While we’re on the subject of redesigns, some of Apple’s first-party tablet apps have been tweaked to better match their desktop counterparts. Just look at the Calendar and Photo apps: Both now feature prominent sidebars when you swipe to the side, offering fast access to options and controls that normally would’ve been scattered about. They’re not alone, either: You’ll find similar sidebars in Apple’s Files, Notes and Music apps.
That really shouldn’t be much of a surprise. Apple has been encouraging developers to build iPad apps with Mac Catalyst, which ensures that the same code runs on Mac computers as well as tablets. In other words, some iPad apps are essentially Mac apps, so a little cultural crossover was inevitable. What makes this particular situation more interesting, though, is the fact that none of the redesigned apps I mentioned are built on Catalyst — Apple just felt that merging some historically desktop-y elements into its mobile software was the right way forward. Now, the company may just be applying best practices from one platform to another, and I have to admit that these sidebars make using a trackpad or mouse with these apps easier. Still, when you consider these design changes and the fact that some parts of macOS Big Sur took clear inspiration from iOS, it’s hard not to imagine Apple moving toward a future where iPads and Macs are more similar than they are now. But I digress.
Some of the biggest changes Apple has made to the iPad experience are tied to the totally optional Apple Pencil. The company’s stylus was already a remarkably helpful tool for mobile artists and note-takers, but in iOS 14, you can finally use the Pencil in more places.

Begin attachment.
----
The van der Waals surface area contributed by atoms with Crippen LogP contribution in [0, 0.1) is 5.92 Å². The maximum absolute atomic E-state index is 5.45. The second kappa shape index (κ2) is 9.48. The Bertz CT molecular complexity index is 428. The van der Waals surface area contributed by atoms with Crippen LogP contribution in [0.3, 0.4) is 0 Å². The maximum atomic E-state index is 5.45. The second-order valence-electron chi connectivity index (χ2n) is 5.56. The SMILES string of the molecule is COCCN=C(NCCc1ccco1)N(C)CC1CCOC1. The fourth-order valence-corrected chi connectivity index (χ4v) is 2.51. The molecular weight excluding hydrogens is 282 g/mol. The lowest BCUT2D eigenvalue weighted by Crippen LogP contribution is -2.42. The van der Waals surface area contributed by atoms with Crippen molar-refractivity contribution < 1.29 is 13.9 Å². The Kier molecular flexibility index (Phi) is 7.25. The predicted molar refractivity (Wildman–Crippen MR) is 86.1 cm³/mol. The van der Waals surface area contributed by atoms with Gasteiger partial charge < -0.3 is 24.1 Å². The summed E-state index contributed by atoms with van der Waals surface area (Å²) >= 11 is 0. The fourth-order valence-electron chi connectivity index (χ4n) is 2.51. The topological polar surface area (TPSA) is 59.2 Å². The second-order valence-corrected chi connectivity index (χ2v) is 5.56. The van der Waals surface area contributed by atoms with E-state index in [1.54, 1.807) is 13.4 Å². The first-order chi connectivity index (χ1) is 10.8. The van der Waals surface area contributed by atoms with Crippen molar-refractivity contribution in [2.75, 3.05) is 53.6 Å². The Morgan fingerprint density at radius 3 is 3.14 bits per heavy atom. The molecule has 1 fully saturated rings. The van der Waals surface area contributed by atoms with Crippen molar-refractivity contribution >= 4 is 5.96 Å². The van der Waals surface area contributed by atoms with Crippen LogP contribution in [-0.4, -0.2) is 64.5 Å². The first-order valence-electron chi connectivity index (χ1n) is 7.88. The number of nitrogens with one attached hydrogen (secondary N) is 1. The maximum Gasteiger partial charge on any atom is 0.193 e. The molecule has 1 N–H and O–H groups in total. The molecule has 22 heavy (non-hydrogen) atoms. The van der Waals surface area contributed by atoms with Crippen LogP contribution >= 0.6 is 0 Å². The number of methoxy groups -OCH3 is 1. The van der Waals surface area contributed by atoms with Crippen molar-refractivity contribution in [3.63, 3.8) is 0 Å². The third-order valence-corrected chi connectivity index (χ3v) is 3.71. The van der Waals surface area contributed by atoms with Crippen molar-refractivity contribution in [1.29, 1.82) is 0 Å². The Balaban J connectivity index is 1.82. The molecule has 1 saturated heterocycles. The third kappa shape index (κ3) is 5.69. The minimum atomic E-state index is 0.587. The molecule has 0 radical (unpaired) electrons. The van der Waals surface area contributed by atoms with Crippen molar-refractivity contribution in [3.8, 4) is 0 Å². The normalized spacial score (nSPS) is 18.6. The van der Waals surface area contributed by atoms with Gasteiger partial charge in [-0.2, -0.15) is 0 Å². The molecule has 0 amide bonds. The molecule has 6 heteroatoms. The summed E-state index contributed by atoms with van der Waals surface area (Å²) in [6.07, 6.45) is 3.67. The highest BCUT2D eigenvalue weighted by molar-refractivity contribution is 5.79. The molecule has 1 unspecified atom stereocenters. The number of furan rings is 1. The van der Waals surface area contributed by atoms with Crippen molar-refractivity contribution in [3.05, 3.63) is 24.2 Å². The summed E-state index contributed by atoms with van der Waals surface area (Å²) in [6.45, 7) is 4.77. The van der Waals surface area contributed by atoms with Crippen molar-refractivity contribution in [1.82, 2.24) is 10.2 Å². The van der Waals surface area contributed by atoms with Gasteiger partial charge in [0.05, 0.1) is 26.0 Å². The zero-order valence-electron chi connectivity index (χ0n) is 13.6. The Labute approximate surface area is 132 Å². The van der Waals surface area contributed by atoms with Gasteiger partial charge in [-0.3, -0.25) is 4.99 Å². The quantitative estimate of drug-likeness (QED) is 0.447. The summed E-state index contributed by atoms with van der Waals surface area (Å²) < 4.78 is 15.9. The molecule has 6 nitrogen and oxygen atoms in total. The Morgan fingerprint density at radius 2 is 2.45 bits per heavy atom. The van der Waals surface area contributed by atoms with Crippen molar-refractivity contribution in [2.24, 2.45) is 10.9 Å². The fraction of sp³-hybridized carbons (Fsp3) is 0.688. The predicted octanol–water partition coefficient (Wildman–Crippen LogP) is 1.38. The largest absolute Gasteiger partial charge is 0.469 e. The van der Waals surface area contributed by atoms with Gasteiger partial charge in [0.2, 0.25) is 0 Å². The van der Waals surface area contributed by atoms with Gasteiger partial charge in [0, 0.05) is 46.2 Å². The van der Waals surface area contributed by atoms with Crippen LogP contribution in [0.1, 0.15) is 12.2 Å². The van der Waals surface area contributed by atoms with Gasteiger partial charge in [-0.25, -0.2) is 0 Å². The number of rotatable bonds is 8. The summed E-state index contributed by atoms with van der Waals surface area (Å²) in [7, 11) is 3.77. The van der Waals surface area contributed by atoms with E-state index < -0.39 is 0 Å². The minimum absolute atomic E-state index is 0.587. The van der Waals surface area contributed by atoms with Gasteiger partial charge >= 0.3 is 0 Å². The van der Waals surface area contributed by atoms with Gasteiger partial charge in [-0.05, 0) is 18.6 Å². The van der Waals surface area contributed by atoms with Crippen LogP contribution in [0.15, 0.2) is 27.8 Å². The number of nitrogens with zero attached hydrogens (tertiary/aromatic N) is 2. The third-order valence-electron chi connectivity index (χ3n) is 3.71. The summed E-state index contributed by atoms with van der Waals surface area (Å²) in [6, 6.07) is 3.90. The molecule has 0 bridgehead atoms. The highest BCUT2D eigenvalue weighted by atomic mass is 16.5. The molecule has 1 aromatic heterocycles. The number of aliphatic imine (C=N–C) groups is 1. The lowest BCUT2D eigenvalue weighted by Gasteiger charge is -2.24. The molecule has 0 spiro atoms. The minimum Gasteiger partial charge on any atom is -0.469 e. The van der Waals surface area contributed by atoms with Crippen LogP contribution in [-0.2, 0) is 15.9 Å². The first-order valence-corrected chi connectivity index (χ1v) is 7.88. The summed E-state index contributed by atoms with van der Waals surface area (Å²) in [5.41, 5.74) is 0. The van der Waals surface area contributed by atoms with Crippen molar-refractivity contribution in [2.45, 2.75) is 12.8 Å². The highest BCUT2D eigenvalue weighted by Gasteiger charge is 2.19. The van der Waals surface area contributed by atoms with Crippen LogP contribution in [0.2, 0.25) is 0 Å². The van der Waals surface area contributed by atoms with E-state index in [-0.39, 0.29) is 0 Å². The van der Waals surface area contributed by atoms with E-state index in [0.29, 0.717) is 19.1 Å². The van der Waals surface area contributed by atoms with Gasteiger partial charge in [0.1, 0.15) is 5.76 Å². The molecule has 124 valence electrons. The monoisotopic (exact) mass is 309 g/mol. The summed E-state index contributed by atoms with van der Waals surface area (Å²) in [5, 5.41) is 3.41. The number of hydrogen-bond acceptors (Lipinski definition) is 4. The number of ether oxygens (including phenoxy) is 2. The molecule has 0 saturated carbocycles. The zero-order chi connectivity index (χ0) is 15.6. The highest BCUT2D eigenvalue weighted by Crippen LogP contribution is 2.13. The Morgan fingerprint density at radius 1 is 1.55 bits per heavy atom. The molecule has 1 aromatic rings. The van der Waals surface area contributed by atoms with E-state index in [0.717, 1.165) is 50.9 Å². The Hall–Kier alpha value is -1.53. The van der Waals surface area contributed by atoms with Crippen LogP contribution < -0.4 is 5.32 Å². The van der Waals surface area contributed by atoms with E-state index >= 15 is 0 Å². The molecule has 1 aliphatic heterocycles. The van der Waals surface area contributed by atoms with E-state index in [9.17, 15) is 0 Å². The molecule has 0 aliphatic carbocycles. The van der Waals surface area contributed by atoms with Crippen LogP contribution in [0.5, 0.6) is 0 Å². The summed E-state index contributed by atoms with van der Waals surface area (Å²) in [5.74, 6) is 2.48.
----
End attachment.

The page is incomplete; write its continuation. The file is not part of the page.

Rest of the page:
You can, for instance, just start writing in any text field. iPadOS will do its best to translate your chicken scratch into proper text, and so far it’s been doing a surprisingly good job. (In other words, you can largely put away the “Eat Up Martha” memes.) You don’t even have to get your pen strokes in the box, either. As long as you’re in the general area, iPadOS will figure out where you actually meant to write, and transcribe your text in the right place. It’s a minor thing, but it means you never have to think too much about making sure you hit your mark exactly.
Of course, the Pencil arguably works best in apps like Apple’s Notes, which has been updated dramatically to better deal with your handwriting. You can, for instance, double-tap anything you’ve written to select it. From there, you can select as much of your scrawl as needed, in case you need to copy it (either as pen strokes or plain text) or move it around the page.
If you’re the sort of person who frequently deals in diagrams, Notes can also convert some of your rudimentary sketches (think: arrows, hearts, and polygons) to geometrically precise figures. I could see this being useful to students and professionals alike, but the feature still needs a little work. It’d be nice, for example, if you could move a line around after iPadOS “quantized” it for a little extra precision. (If you want that kind of control over your sketches, I can’t recommend Procreate enough.)
And if you really wanted, you could also select a new pen tool in the app’s palette that transcribes your writing into text immediately. Fair warning: It takes a lot of getting used to. While iPadOS does a surprisingly good job handling the conversion, there doesn’t seem to be a way to address hand-written typos before they’re committed to text. And you need to be fairly consistent in where and how you write; if you linger too long while collecting your thoughts, the cursor often jumps elsewhere and starts a new paragraph, even if you’re writing in the same part of the screen. Apple seems to be on the right path, but here’s hoping some of these little quality-of-life issues get ironed out before launch.
There’s quite a bit more going on in this update than I’ve been able to get into here, and we’ll address those additions in our final review in the fall. So far, my time with this beta makes me feel like we’re still in the middle of a transitional period. Apple started the work of giving iPads a more distinct identity last year, and iPadOS 14 pushes the company’s tablets deeper into the gulf between smartphones and computers. Exactly where on that spectrum the iPad will land remains in question, but one thing’s for sure: We’re well on our way.